The Life and Opinions of Tristram Shandy, Gentleman (Oxford World's Classics)

The Life and Opinions of Tristram Shandy, Gentleman (Oxford World's Classics) - Laurence Sterne, Ian Campbell Ross

'Tristram Shandy' was my October, and I'm a little upset about that. It's true that I was able to squeeze in a few other things, but a few graphic novels and a child's book fail to even out the scales of a month.

Sterne for his day, I'm sure, was hilarious. Countenances must have lit up left and right while waistcoats and stays threatened to burst from bodies quaking with mirth. As for myself, with one exception, all of 'Tristram Shandy's humor was strictly academic. I could recognize why someone of the period would think the various fumblings and misfortunes and dicknoses were funny, but that's worth a golf-clap in acknowledgement of cleverness and a weary swipe of the finger as I move on to the next chapter.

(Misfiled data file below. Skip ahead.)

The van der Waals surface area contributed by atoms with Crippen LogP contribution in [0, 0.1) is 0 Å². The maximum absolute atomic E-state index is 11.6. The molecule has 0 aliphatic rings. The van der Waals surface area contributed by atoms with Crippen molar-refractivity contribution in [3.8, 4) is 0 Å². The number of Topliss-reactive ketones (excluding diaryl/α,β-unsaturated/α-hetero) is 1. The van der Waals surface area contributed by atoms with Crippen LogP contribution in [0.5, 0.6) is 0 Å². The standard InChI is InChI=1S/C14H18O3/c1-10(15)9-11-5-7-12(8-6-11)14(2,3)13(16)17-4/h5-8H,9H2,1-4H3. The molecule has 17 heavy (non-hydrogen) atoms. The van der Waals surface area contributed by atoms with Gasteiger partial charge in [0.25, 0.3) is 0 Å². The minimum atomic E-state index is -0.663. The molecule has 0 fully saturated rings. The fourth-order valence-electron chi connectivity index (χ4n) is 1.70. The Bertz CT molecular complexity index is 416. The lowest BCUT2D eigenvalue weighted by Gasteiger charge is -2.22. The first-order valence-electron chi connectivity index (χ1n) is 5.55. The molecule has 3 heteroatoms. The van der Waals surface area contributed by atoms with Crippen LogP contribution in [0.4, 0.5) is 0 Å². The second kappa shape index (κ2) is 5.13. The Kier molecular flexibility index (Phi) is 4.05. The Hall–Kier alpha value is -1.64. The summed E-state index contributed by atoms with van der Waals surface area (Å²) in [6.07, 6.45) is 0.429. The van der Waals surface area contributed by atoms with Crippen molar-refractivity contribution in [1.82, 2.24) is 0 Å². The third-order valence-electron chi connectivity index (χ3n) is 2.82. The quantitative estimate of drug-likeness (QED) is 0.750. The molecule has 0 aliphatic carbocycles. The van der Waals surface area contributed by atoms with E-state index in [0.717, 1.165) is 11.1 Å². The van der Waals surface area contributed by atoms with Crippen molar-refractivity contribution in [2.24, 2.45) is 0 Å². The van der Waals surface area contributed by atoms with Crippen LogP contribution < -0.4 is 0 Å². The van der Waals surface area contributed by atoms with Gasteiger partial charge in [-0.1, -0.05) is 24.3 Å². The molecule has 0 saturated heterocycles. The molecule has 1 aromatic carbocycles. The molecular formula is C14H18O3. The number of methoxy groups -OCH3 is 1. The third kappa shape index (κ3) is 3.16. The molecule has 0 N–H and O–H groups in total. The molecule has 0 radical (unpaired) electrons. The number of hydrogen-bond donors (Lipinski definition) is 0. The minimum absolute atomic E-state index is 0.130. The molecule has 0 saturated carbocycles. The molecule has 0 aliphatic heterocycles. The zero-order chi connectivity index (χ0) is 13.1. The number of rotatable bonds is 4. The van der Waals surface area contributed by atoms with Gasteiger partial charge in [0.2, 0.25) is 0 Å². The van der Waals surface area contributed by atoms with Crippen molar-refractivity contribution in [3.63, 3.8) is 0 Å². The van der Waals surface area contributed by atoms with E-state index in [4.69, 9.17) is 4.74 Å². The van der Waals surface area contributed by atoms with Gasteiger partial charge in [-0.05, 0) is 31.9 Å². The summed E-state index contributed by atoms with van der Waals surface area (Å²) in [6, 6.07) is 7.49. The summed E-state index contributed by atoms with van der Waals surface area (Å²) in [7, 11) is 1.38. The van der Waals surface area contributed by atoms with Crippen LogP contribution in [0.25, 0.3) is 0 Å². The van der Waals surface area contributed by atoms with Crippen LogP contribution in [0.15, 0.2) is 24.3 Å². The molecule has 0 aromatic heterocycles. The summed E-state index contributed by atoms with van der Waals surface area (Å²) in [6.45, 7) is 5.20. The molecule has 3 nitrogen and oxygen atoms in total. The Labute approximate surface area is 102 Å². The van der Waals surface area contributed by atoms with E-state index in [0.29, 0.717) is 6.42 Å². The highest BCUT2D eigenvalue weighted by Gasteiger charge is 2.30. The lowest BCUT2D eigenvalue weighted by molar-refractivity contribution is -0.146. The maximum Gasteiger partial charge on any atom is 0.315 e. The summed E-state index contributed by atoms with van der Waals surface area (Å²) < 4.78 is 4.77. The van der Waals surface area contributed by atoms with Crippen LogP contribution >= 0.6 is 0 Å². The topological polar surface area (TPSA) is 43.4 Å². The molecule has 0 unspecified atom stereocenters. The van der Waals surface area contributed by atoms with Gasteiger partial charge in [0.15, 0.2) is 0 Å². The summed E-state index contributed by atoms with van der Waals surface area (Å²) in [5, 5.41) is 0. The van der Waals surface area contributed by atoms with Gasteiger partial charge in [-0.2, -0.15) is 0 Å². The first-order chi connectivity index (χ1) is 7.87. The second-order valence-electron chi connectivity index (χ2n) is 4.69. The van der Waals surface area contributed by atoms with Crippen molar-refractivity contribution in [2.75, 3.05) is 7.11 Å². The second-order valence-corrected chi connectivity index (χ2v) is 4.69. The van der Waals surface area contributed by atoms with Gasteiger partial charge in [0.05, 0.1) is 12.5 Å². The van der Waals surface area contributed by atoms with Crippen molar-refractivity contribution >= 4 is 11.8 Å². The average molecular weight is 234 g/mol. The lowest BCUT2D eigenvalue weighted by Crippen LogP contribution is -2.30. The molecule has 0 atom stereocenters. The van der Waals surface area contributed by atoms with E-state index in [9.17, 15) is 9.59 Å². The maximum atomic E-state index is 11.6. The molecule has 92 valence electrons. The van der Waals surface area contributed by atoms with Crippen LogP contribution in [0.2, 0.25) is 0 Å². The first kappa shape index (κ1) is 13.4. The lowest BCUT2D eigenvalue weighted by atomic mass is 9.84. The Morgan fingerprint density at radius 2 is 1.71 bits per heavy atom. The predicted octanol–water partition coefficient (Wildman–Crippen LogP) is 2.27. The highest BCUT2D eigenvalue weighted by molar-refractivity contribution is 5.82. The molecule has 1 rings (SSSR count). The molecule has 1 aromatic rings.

Shandy's voice and the looping, ever-digressive narrative are inventive and ground-breaking, but my e-book edition dispensed with most of the trickery, leaving only brackets with notes like [Blank Page] instead of an empty field to sketch one's mistress, or the famous marbled pages. Somehow I doubt their presence would have gotten me invested in the narrative. Sterne trolls his readers by delaying any momentum in his story as long as space permits him. He is illustrating a point, to be sure, but I can't abide cleverness for its own sake if it fails to entertain or inspire me.

I'll take my own share of the blame, I'm merely a dull reader, but I'll never recommend this book to anyone except as an artifact. Not alive.